February 27, 2017
Originally posted 2018-11-19 11:19:51
By Ozelle Martin | amdlawgroup.com
Tyler Perry is a highly acclaimed film creator, screen and play writer, actor and now, a new trademark owner. Recently, he was involved in a blistering trademark battle, in the case of Tyler Perry Studios, LLC v. Kimberly Kearney. The featured actor in this tale of the trademark registration of “What Would Jesus Do?” was “use in commerce.”
On January 16, 2008- Kimberly Kearney, famously known as “Poprah” from the reality tv show: “I Want to Work for Diddy,” filed an application for the mark “What Would Jesus Do?” to be used in connection with entertainment services in the nature of an ongoing reality based television program. Subsequently, Tyler Perry Studios, LLC filed a trademark application on May 16, 2008 for use of the same mark in connection with entertainment services, namely live concerts, producing television programs and motion picture films.
Under Section 1(a) of the Trademark Act, a mark may not be registered unless it is being “used in commerce,” and not a mere token use for obtaining registration. Moreover, prospective trademark owners must present conclusive proof to the United States Patent and Trademark Office (USPTO) that they are indeed using the mark at the time of filing. If they fail to prove this, they may be granted a timed extension but the trademark will not officially register until “use in commerce” is proven. Additionally, after the application has been filed, the mark is published for opposition. At this time, persons who claim use of the mark for similar goods or service may present their cases to the USPTO, stating reasons why the applicant should be denied exclusive use of the mark.
Guided by this process and the notion of “use in commerce,” Tyler Perry Studios, LLC filed an action to the Trademark Trial and Appeal Board against Kimberly Kearney claiming that Kearney was not using the mark “in commerce.” Furthermore, Kearney did not respond to requests to present proof to the contrary and therefore, the Board agreed with Tyler Perry Studios, LLC and cancelled Kearney’s right to exclusively use the mark. Consequently, Tyler Perry Studios, LLC became the new owners of the mark: “What Would Jesus Do?”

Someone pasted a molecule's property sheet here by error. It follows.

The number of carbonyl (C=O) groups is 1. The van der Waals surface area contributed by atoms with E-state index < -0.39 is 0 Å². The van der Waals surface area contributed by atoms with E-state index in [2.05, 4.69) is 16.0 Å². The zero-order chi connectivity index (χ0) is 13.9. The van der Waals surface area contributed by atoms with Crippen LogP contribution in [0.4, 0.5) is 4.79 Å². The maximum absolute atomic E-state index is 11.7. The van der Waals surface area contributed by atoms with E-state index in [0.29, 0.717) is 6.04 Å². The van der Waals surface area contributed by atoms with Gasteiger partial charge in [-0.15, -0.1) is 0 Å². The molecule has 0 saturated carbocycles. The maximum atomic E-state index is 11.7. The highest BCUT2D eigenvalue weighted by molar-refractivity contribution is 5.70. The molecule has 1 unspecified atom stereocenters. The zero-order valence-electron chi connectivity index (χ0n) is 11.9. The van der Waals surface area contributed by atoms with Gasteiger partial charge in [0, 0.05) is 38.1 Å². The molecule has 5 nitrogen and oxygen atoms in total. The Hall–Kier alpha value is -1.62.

This case teaches prospective trademark owners the importance of using their mark in commerce before applying for trademark registration. This vital component of trademark law ensures that there are no squatters hindering the advancement of brand protection in the United States. Many brand owners assume that they are being proactive when they apply to register a trademark well before actually using it. However, in many instances, this route can be costly as the applicant may end up paying extension fees to the USPTO, or they may have to hire an attorney to fight those who may potentially oppose the registration of the mark for non-use. To avoid being in such a predicament, prospective trademark owners must be well equipped to prove “use in commerce” at the time of filing. If not, as time passes without showing proof, the USPTO may deem the mark abandoned and all rights will be lost.
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